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Hope for Healing – How a Special Colorado Camp Helps Heal Heartbreak

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Brandon Heelan was eight years old when his father fell ill and had to be hospitalized. He was diagnosed with sepsis, a fast-moving infection in which the body attacks its own tissues and organs. Within one week of checking into the hospital, the most important person in Brandon’s life was gone forever.

“My dad was my everything: my baseball coach; my role model; and my hero,” Brandon says. “He meant the world to my family and finding a new normal was extremely difficult.”

The outpouring of love Brandon received from relatives, teachers and classmates in the months after his father’s death was sincere; however, kind words couldn’t heal a small heart so completely broken.

“I felt supported, but I didn’t feel like anyone understood,” he explains. “I was confused, wondering why this happened to me. After my dad died I stopped playing baseball, stopped doing anything. It was just too hard.”

Brandon’s mom realized that Brandon and his two older brothers needed more help than she could give them, so she began taking them to weekly family bereavement counseling sessions. The counselor thought the Heelan boys would benefit from a more immersive healing environment and recommended Camp Comfort.

Founded in 1995, Mount Evans Home Health Care & Hospice’s groundbreaking bereavement camp has helped more than 1,500 Colorado children find a path through their grief. For two weekends each summer, highly trained Mount Evans counselors engage grieving campers in a carefully curated program of emotional discovery and heart-healing outdoor recreation.

Here in Colorado, 1 in 17 children will experience the death of parent or sibling before age 18. These children are often the forgotten victims of loss. At Camp Comfort, children learn ways to cope with their grief through workshops and activities – building skills that may help them now and throughout their lives. Grief workshops are balanced with recreational activities, such as swimming, zip lining, horseback riding, and fishing so that children feel free to have fun and just be kids.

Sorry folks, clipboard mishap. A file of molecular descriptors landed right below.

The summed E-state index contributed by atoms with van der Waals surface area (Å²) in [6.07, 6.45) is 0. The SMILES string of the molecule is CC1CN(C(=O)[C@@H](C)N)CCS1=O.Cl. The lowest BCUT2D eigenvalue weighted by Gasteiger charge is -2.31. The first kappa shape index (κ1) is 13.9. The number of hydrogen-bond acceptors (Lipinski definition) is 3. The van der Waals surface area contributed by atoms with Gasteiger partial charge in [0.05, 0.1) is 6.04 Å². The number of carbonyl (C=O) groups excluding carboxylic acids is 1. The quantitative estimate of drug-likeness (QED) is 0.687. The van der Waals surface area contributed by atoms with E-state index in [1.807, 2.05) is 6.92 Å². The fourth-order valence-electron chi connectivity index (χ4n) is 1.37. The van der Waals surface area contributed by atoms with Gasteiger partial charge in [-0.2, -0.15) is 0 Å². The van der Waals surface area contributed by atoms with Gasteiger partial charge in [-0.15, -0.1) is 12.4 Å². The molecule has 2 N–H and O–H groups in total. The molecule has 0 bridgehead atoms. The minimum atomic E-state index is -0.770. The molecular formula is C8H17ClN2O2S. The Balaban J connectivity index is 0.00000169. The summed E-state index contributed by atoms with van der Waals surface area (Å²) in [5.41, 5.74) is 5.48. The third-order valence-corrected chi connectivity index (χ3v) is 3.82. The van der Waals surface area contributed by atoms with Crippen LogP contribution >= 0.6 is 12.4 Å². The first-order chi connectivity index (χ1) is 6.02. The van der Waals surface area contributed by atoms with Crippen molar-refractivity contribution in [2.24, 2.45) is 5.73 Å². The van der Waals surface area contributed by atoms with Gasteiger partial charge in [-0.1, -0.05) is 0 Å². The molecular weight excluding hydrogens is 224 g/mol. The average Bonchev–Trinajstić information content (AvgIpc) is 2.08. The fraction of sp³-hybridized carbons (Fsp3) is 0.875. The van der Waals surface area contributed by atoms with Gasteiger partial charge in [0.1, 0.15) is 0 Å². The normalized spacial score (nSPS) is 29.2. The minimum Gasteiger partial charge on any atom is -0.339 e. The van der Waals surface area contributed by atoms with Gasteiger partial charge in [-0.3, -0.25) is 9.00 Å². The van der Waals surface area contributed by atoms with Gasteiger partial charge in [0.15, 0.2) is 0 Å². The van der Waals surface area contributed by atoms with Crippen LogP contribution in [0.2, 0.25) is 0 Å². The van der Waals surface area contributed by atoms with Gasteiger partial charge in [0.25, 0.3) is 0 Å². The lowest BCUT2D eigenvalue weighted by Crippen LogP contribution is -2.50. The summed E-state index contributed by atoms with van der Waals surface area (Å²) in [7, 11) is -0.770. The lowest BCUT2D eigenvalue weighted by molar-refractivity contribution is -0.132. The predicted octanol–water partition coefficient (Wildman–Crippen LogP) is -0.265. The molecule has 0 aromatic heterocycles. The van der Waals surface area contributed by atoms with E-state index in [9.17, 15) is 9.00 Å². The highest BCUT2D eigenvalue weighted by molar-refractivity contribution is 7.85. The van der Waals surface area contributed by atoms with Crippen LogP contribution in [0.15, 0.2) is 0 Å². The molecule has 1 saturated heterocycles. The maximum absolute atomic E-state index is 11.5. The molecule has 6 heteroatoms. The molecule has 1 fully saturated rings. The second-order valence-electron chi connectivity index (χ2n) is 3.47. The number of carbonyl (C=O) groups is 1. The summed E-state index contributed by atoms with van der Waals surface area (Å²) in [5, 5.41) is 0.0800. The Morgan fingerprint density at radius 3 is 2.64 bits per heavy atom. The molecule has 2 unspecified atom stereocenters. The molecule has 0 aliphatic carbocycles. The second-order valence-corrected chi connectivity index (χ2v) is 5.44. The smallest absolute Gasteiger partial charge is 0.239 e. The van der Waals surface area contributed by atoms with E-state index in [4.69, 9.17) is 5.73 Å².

“I didn’t feel so alone,” Brandon says. “Looking back at my 8-year-old self, I went from bottling everything up to learning to talk about my loss. I learned to live for my Dad and do things that would make him proud.”

By the time his powerful Camp Comfort weekend drew to a close, Brandon was set on the path to emotional healing. The pain was still there, of course, but, for the first time in a long time, so was the active, optimistic boy he’d been. Camp Comfort allowed his youthful spirit to reassert itself, and that spirit remains alive and well in the man Brandon has become. Last summer, Brandon and his mom returned to Camp Comfort, this time as buddies.

 “It’s full circle,” he smiles. “I know firsthand how much Camp Comfort can help a grieving child.  It means the world to me that I can be there for them.”

Children often carry a heavy burden when someone they love dies. Camp Comfort cannot take a child’s grief away but it can offer an opportunity to discover skills, build new friendships, develop a better understanding of their grief, and help them preserve positive memories of their loved one.

To learn more about Camp Comfort, visit www.campcomfort.org

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